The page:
I Don’t Like Beer

Finding The Right Craft Beer For You



I’m always curious when I meet someone and they say they don’t like beer. Has the person tried all the craft and commercial beer options available or did they have Bud Light on tap at a college party and that ruined beer for them?

When I probe a little deeper, the answer is usually somewhere in between. Most people are familiar with the major commercial beers, which they often don’t like, and have only tried a few styles of craft beer. With the broad spectrum of beer flavors and styles available, I can see how this can be a confusing undertaking. How do you find the right craft beer for your personal taste?

I have assembled an easy to follow instruction guide for this challenge. The following are just a few helpful hints to get you started on your beer tasting adventure.

Light and Crisp

Most commercial beers in the U.S. are basically American pilsners. This is a light, crisp style of beer that is generally smooth and easy to drink. Other similar styles include blond ales, cream ales, pale lagers, German or Czech pilsners, and saisons. Although each of these styles offer different taste profiles, they all share the qualities of low hop bitterness, light mouthfeel, crisp carbonation, and a refreshing finish. These are great “beginner beers” when you’re not sure where to start.

Dark and Bold

I usually suggest holding off on these styles until you’ve explored other options, but some people like to jump right to the dark side. Dark lagers, porters, and stouts are probably the most well known darker beers. Many think of Guiness when dark beers are mentioned, but there are many excellent dark beers that are flavorful and complex. These styles are obviously dark in color, and are usually full bodied with a thick mouthfeel and may feature robust flavors that hint at chocolate, coffee, or toffee.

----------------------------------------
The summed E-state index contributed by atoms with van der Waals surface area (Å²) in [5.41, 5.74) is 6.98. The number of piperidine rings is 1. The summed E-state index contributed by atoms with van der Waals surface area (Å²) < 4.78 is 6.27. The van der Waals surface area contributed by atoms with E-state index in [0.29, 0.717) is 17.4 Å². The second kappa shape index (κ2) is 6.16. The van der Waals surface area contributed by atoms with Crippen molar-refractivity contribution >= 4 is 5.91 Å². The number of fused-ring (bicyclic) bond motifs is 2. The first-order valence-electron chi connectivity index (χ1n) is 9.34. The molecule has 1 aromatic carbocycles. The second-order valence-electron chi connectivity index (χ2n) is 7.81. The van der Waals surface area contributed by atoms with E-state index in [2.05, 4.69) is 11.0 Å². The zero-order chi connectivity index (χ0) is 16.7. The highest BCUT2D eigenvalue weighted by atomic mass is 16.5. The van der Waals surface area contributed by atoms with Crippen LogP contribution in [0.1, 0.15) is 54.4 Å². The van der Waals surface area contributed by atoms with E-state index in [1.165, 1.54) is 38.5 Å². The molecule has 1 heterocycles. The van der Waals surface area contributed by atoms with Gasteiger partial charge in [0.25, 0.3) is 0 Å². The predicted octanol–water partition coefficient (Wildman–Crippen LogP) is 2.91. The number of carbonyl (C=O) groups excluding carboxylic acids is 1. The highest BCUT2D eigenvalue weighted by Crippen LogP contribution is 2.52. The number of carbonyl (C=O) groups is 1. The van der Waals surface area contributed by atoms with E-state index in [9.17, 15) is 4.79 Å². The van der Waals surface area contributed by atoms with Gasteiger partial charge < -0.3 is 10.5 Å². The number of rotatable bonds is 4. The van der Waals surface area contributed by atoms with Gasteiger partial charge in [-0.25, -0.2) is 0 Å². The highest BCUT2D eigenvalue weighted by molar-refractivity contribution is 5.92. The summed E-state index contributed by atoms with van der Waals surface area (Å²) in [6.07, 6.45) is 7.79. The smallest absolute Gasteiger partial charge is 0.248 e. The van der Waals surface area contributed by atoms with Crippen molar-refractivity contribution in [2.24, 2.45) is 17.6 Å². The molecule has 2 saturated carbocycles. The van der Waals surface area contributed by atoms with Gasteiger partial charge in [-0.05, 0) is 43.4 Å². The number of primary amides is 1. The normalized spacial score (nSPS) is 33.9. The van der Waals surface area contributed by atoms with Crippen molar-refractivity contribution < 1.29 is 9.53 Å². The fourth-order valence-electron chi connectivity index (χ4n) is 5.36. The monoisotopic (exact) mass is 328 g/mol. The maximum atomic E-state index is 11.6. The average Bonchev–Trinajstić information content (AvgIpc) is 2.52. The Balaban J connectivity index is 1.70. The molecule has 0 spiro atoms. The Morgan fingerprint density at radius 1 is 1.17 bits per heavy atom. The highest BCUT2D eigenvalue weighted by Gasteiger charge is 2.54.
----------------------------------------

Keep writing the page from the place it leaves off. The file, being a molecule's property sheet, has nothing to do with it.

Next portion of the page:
Middle of the Road

There are many great tasting beer styles that are just simple, basic beers. Not too light, not too dark, not too hoppy … just a nice middle of the road beer that is a pleasure to drink. Amber ales, red ales, English milds, brown ales, and Oktoberfests fall into this category. They usually feature some light hoppiness, but the malt backboneis where the true flavor comes through. When you hear a beer described as malty, bready, or biscuity, it usually means the malt flavor is the focus of that beer. These are excellent brews for watching sports and go great with a burger and fries or a plate of hot wings.

Hoptastic

Hoppy beers are for the truly adventurous and not for the faint at heart. I usually suggest easing into these styles of beer as the strong hop flavor and sometimes high bitterness can be a little overwhelming. Pale ales and IPAs are the most well known styles of hoppy beers, but keep your eye out for any beer advertising “American style.” This term has become synonymous with the hoppy version of that style of beer. Don’t be afraid of these beers. Hops provide an amazing sensory experience with complex aromas and flavors that range from citrus, grapefruit, and mango to pine, stonefruit, and lemongrass.

High Octane

Although technically not a specific style, beers that are high in alcohol content offer a wide range of flavor profiles and intensity. Generally any beer above 8% ABV falls into this category. Imperial Stouts, Double IPAs, barleywines, and Belgian quads all feature complex flavors combined with a wonderful alcohol warmth in every sip. These are great beers to enjoy on a cold winter day sitting by a roaring fire.

I hope these tips are helpful in your beer tasting journey. Remember to start simple so you don’t get overwhelmed with intense, unexpected flavors. Many local brewpubs feature flights of beer. A flight usually features 5-6 oz. of several different beers. That way you get to try a variety of styles. And don’t forget, you can always ask for small pour samples before ordering a full pint. CHEERS!

 

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